The sloped hood on International's WorkStar 7600 was first shown off at the World of Concrete show in 2010, but with vocational-truck business seriously down during the recession, it only went into production last fall. That's when I got my hands on it, at a “boot camp” for Navistar's dealer principals and sales people.
Curiously, the sloped hood is not obvious when viewed alone or even alongside a regular WorkStar. You can see it head-on, though. The chromed grille is squatter and the edge of the hood sits nearly 4 inches lower. Get behind the wheel and look through the windshield, and the difference is more striking. The hood all but disappears and you can see things on the ground much closer to the truck.
That was my experience as I drove it on a specially prepared site in the Utah desert, across the road from the Miller Motorsports Park west of Salt Lake City. Sloped hoods are valuable on highway trucks, too, but they're really handy as a truck trundles through rough terrain.
Better visibility in this conventional-cab model is one positive, and there are many in a WorkStar, no matter what hood it has: a tough steel cab, easy entry and ‘ exit, handsome instrument panel and dashboard design, nice big switches and knobs, plenty of leg and foot room, and large windows for good outward visibility.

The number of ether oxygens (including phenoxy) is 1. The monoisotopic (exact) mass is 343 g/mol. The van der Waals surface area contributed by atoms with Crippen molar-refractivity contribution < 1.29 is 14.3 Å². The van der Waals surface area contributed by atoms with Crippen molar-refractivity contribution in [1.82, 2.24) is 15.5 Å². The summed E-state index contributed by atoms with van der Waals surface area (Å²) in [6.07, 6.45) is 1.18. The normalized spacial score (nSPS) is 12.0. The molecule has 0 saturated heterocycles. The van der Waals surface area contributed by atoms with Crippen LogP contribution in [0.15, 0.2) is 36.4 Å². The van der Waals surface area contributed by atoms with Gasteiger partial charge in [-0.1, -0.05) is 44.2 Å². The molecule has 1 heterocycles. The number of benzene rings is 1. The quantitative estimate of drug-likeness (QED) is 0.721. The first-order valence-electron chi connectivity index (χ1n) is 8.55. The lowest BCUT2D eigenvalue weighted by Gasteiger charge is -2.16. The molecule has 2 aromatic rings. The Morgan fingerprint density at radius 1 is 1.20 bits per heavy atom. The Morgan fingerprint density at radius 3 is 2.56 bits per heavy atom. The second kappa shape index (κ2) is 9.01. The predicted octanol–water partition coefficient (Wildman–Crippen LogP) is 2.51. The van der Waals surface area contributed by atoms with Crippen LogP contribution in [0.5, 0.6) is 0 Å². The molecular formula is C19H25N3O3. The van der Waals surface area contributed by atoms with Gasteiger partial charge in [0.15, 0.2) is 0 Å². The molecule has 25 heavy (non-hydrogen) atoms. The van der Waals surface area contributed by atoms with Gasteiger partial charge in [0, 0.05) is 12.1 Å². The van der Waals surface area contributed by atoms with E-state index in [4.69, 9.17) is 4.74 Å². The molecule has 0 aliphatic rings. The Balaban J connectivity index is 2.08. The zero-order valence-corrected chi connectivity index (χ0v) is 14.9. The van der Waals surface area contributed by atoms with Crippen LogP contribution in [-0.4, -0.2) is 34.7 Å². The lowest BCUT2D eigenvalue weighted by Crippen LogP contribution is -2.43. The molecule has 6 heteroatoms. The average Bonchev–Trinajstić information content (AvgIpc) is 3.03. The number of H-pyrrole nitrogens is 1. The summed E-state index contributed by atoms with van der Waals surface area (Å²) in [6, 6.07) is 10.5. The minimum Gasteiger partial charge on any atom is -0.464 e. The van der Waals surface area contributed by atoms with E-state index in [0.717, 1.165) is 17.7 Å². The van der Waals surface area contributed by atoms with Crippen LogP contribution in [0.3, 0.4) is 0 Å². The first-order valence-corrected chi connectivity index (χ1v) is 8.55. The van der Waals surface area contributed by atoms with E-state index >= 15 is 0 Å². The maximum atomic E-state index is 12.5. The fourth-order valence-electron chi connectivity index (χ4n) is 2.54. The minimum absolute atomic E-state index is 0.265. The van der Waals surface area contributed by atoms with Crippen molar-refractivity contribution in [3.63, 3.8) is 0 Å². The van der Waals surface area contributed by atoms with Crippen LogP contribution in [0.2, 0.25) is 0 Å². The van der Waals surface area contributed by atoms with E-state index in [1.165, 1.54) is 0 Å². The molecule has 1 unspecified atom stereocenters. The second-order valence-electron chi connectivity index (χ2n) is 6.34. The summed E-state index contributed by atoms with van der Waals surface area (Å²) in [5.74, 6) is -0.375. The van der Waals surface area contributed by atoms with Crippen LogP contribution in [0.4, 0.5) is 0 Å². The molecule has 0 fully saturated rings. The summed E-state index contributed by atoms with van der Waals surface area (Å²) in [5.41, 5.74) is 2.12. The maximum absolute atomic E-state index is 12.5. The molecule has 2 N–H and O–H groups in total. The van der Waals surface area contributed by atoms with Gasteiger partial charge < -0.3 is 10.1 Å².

The chassis is purpose-built for severe service, and powertrains are matched to the job. The cab comes from the medium-duty and relatively high-volume DuraStar line, so economies of scale enter into pricing.
A WorkStar costs a couple of thousand less than a comparable PayStar with its aluminum cab.
This WorkStar had a 475-horsepower MaxxForce 13 linked to an Eaton UltraShift Plus automated transmission, so it was both quick and easy to drive. We stayed on a course graded into a large field across from the Miller Motorsports Park. “We” included Michael Lamlech, Navistar's vocational sales manager, who was along as a guide and resource in case I had any questions. Actually, he asked more questions of me, like, “Which would you rather have in this truck — an Allison automatic or the Ultra-Shift?”
I told him that for a lot of off-roading I'd probably prefer the Allison, but the Eaton was fine, too, especially since it's now available with more programming that allows quicker upshifts.
This one seldom revved the engine beyond 1,700 rpm or 1,800 rpm, and with a light foot it was more like 1,500 rpm at gear-changing time. That's about how an intelligent driver would shift, because there's no good reason to overly rev the engine, which is what earlier UltraShifts and the old AutoShifts used to do. Eaton has made a lot of strides in this, which should serve everyone well.
What's on the inside
The Eagle interior package included leather-covered seats and burl wood trim on the dashboard, which was pretty nice. This truck also had power windows and locks, with buttons conveniently located toward the front of the armrest on the driver's door. The dash's style was “automotive” — inspired by what's found in automobiles and light trucks. But while so many auto makers these days are touting touch-screen controls that must be looked at to comprehend, Navistar s designers have stuck to equipment that's logical and simple to use with just a glance.
In this WorkStar, an array of gauges covered the panel around the speedometer and tachometer. A few more were on a wing panel to the right, where the air brake valves were. Further down was a simple radio and the HVAC controls, which were large, clear rotary knobs. At the base was the push-button selector for the UltraShift.